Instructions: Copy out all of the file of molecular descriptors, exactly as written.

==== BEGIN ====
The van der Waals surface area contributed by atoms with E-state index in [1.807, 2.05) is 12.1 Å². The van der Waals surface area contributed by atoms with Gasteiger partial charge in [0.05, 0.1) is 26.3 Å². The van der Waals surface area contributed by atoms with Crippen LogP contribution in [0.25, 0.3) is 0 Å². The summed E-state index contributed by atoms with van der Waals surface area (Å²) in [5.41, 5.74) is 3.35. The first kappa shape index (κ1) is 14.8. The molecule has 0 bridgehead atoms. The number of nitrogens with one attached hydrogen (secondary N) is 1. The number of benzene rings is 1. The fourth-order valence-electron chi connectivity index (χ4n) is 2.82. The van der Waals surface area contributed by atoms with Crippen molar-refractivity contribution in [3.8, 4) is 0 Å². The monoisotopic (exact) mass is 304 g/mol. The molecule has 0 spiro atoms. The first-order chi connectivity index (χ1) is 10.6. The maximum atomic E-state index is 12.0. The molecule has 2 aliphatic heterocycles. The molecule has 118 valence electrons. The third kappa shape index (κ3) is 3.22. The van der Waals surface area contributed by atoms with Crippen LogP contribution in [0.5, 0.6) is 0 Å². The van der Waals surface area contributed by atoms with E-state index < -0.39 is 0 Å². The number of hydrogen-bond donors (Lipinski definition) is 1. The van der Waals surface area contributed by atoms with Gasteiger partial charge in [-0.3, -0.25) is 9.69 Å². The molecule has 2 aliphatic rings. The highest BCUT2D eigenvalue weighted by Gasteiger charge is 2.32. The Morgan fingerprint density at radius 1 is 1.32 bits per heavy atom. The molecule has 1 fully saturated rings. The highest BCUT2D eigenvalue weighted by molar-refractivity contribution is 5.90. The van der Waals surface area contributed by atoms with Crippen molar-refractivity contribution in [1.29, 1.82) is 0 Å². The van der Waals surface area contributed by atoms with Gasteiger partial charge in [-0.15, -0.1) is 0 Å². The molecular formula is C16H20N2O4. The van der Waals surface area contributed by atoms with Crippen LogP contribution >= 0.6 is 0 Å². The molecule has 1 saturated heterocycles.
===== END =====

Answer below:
The van der Waals surface area contributed by atoms with E-state index in [1.807, 2.05) is 12.1 Å². The van der Waals surface area contributed by atoms with Gasteiger partial charge in [0.05, 0.1) is 26.3 Å². The van der Waals surface area contributed by atoms with Crippen LogP contribution in [0.25, 0.3) is 0 Å². The summed E-state index contributed by atoms with van der Waals surface area (Å²) in [5.41, 5.74) is 3.35. The first kappa shape index (κ1) is 14.8. The molecule has 0 bridgehead atoms. The number of nitrogens with one attached hydrogen (secondary N) is 1. The number of benzene rings is 1. The fourth-order valence-electron chi connectivity index (χ4n) is 2.82. The van der Waals surface area contributed by atoms with Crippen molar-refractivity contribution in [3.8, 4) is 0 Å². The monoisotopic (exact) mass is 304 g/mol. The molecule has 0 spiro atoms. The first-order chi connectivity index (χ1) is 10.6. The maximum atomic E-state index is 12.0. The molecule has 2 aliphatic heterocycles. The molecule has 118 valence electrons. The third kappa shape index (κ3) is 3.22. The van der Waals surface area contributed by atoms with Crippen LogP contribution in [0.5, 0.6) is 0 Å². The van der Waals surface area contributed by atoms with E-state index < -0.39 is 0 Å². The number of hydrogen-bond donors (Lipinski definition) is 1. The van der Waals surface area contributed by atoms with Gasteiger partial charge in [-0.3, -0.25) is 9.69 Å². The molecule has 2 aliphatic rings. The highest BCUT2D eigenvalue weighted by Gasteiger charge is 2.32. The Morgan fingerprint density at radius 1 is 1.32 bits per heavy atom. The molecule has 1 fully saturated rings. The highest BCUT2D eigenvalue weighted by molar-refractivity contribution is 5.90. The van der Waals surface area contributed by atoms with Crippen molar-refractivity contribution in [1.29, 1.82) is 0 Å². The van der Waals surface area contributed by atoms with Gasteiger partial charge in [-0.15, -0.1) is 0 Å². The molecular formula is C16H20N2O4. The van der Waals surface area contributed by atoms with Crippen LogP contribution >= 0.6 is 0 Å². The molecule has 1 saturated heterocycles.